Obviously, the aim of Congress was to prevent the distribution of questionable material until a complete resolution of the doubt had been obtained. At the same time it was alert to the dangers of arbitrary or dilatory censorship in administration. The statute was enacted in the hope of avoiding both. For a summary of the legislative history, see United States v. One Book Entitled "The Adv. of Father Silas", 249 F.Supp. 911 (S.D.N.Y.1966). No unconstitutional delay in the utilization of the statute is manifest in this case, even without consideration of the nature of the import. I do not see any factual premise upon which the majority predicates its annulment of the judicial process contemplated by the statute. Elsewhere the procedure has been declared free of constitutional defect. United States v. One Carton Positive Motion Picture Film, 247 F.Supp. 450, 459 (S.D.N.Y.1965), aff. on this point 367 F.2d 889, 898-902 (2 Cir. 1966).
The statute's reference to an adjudication in the District Court does not indicate a purpose to give it finality in any sense that would effectively preclude review. Adjudication connotes an appeal as well.
The District Court's order would turn loose about 1500 copies of the magazines, retaining but a few as a sample to keep this litigation alive for appeal purposes. Parenthetically, I am not sure this procedure does not destroy the viability of the case by emptying it of the vital element of actual controversy. In any event, to dump these magazines on the country, while holding a few in the hope of preserving the case from mootness, is to mock the statute with lip-homage — and all to save the appellant from hurt by competition in this dirty business. An appellate decision in this case will not set guidelines for the future; it will be simply an ad hoc ruling. It is authoritatively recognized that there can be no universally applied standard of measurement for obsceneness. See Roth v. United States, 354 U.S. 476, 491, 77 S.Ct. 1304, 1 L.Ed.2d 1498 (1957); Ginzburg v. United States, 383 U.S. 463, 480-481, 86 S.Ct. 942, 16 L.Ed.2d 31 (1966) (Black, J., dissenting). This is emphasized by the allowance of a jury in the trial of criminal obscenity and libels for forfeiture, confiscation or destruction of the literature. 19 U.S.C. § 1305; Roth and Ginzburg, supra, op. cit.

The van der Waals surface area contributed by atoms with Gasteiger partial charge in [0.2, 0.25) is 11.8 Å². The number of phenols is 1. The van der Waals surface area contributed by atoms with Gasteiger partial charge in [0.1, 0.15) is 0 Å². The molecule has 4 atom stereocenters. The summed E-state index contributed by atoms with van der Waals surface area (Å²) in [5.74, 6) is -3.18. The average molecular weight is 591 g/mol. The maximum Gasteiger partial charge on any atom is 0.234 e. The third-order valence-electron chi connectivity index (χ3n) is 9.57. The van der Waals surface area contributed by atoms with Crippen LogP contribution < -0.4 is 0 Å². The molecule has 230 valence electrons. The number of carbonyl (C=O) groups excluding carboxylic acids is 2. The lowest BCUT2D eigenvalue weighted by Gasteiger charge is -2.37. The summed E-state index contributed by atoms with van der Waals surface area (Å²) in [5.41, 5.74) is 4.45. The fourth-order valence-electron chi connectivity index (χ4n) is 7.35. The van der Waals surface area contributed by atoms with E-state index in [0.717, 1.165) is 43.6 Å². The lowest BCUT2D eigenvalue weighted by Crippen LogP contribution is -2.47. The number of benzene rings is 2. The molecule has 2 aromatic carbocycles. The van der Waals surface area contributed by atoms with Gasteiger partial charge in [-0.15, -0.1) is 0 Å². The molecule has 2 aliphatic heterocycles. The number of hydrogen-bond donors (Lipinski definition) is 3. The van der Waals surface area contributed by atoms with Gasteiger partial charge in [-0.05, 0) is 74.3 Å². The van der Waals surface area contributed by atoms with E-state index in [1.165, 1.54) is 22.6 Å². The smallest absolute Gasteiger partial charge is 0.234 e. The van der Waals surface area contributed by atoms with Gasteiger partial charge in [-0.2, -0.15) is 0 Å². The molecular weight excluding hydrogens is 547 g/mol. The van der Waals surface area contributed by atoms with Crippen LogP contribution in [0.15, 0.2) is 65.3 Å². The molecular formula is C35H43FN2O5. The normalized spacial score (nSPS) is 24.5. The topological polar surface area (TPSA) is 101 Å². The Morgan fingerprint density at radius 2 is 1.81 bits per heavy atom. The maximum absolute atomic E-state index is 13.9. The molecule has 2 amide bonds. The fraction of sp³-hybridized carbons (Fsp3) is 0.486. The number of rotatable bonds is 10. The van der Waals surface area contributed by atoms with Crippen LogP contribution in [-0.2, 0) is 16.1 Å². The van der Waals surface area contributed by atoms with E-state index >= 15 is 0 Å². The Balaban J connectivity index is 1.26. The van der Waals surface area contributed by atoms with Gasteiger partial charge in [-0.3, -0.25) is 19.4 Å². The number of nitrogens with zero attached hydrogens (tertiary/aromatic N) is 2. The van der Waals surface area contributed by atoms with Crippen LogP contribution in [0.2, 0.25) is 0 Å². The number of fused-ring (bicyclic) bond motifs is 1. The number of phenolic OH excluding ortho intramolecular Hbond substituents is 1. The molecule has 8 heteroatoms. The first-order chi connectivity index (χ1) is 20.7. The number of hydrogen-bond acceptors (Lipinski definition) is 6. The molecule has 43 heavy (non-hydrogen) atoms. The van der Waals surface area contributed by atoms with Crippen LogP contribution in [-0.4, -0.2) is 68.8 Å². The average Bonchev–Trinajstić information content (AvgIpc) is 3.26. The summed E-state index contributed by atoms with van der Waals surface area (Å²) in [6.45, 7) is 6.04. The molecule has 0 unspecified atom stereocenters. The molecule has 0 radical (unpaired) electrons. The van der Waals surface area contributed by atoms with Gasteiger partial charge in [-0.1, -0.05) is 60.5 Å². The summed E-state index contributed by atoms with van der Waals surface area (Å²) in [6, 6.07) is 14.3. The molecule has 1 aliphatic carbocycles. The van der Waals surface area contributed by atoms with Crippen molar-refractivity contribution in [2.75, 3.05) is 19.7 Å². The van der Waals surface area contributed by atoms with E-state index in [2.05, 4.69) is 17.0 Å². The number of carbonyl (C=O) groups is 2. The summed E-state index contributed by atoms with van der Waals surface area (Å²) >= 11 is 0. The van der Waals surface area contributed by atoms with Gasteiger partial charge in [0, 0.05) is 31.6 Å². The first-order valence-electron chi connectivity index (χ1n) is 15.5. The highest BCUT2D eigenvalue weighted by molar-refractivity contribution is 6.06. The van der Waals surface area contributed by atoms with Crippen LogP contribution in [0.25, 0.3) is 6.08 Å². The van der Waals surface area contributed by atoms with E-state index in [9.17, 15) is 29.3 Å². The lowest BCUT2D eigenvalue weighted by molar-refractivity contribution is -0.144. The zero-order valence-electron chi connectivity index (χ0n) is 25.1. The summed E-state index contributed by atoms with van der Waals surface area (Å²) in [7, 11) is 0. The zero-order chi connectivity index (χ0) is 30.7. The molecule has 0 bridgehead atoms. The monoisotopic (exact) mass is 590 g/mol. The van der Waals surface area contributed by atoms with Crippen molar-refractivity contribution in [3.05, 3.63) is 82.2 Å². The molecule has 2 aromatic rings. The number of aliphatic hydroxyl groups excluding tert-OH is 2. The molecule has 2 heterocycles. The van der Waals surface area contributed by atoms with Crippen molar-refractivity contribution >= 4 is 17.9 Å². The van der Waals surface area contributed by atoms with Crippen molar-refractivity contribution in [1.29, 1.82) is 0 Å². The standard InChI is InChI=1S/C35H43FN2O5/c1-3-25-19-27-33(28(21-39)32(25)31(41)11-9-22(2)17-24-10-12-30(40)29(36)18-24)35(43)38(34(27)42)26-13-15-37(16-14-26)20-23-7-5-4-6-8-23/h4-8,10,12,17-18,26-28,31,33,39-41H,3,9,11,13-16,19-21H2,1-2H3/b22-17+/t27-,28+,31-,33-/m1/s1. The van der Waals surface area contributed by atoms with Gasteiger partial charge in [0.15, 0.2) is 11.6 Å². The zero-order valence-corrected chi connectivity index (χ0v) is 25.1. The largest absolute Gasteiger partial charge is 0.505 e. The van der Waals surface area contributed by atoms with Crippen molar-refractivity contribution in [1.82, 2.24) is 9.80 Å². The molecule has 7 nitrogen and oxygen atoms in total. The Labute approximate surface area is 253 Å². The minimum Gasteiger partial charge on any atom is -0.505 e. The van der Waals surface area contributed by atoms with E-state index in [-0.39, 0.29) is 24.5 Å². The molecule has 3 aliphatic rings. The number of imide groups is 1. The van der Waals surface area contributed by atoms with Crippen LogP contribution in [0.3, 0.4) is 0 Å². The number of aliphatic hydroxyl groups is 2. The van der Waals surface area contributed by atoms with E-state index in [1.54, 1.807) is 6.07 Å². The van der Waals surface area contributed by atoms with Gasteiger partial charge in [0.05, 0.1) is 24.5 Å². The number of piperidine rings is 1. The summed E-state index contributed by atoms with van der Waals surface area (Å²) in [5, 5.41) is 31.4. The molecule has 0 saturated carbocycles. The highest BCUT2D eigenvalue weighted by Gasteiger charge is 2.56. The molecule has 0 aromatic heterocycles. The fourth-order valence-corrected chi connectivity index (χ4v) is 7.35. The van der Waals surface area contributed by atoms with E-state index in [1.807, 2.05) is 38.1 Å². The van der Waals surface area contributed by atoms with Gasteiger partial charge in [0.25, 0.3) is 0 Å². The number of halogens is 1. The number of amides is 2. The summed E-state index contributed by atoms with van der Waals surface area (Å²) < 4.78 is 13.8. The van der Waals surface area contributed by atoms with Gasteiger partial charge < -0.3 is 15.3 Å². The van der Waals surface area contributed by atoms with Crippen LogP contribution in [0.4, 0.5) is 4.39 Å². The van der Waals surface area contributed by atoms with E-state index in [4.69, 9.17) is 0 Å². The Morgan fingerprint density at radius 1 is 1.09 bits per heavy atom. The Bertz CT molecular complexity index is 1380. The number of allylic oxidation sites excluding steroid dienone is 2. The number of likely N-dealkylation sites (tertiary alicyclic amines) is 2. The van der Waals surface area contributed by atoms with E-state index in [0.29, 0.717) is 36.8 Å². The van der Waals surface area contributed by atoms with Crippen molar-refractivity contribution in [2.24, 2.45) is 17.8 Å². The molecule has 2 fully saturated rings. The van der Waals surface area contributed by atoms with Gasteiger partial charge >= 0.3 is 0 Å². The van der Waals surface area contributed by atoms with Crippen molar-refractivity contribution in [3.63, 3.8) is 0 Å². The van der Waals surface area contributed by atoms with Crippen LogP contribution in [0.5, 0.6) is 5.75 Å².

It is no answer that subsequently the dealers in this commodity may be prosecuted by the States if the magazines are found obscene. Congress did not intend for the Federal courts to abdicate their responsibilities under the statute or to provide grist for the criminal courts. It wanted to dam the inflow. The procedure now approved by the Court has the effect of stamping the magazines with a judicial imprimatur. Though provisional, it is meanwhile certainly no less a serious obstruction to State prosecution.
Nor is it justified by the knowledge that Customs might have released the material before it reached the courts. This is not an unusual possibility. Often a Government agency or officer must exercise a judgment to become effective without review by the courts, even though a contrary decision might have been rendered in the courts. Prime examples are the determinations by Internal Revenue of no tax liability. It is simply another of many instances where resolutions must of practical necessity be left to executive discretion. However, once it has been taken to the courts, Congress certainly may constitutionally exact a full canvass of the doubtful issue. It must be remembered that only questionable magazines, books, etc. are in practice subjected to the delay of full-dress trial and appeal.
I would continue the stay upon the magazines' release until a final adjudication is made of the determinative inquiry. Frequently, bail is denied a convict until the termination of an appeal by the Government to the Supreme Court from an intermediate reversal of his conviction. I think doubtful literature is entitled to no greater consideration during an appeal from the District Court to the Court of Appeals. If the appellant here is to deal in merchandise of uncertain decency, it is not puritanical to require it to await a final decision. The Government, too, is entitled to its day in court.